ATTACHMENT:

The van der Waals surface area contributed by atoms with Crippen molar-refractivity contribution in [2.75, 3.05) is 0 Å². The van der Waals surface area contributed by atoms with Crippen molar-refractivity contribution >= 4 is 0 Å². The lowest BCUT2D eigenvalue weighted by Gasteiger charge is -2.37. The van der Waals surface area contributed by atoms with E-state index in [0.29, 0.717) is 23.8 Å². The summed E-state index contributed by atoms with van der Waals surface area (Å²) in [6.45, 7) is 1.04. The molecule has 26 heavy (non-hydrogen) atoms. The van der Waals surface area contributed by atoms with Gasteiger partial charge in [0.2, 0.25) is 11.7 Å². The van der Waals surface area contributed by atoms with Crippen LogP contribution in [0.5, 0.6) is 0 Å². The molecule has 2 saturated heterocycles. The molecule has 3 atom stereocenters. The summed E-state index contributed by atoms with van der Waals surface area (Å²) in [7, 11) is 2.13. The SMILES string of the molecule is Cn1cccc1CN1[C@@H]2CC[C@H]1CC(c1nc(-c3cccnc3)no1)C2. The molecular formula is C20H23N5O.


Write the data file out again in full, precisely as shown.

The van der Waals surface area contributed by atoms with Crippen molar-refractivity contribution in [2.75, 3.05) is 0 Å². The van der Waals surface area contributed by atoms with Crippen molar-refractivity contribution >= 4 is 0 Å². The lowest BCUT2D eigenvalue weighted by Gasteiger charge is -2.37. The van der Waals surface area contributed by atoms with E-state index in [0.29, 0.717) is 23.8 Å². The summed E-state index contributed by atoms with van der Waals surface area (Å²) in [6.45, 7) is 1.04. The molecule has 26 heavy (non-hydrogen) atoms. The van der Waals surface area contributed by atoms with Gasteiger partial charge in [0.2, 0.25) is 11.7 Å². The van der Waals surface area contributed by atoms with Crippen LogP contribution in [0.5, 0.6) is 0 Å². The molecule has 2 saturated heterocycles. The molecule has 3 atom stereocenters. The summed E-state index contributed by atoms with van der Waals surface area (Å²) in [7, 11) is 2.13. The SMILES string of the molecule is Cn1cccc1CN1[C@@H]2CC[C@H]1CC(c1nc(-c3cccnc3)no1)C2. The molecular formula is C20H23N5O.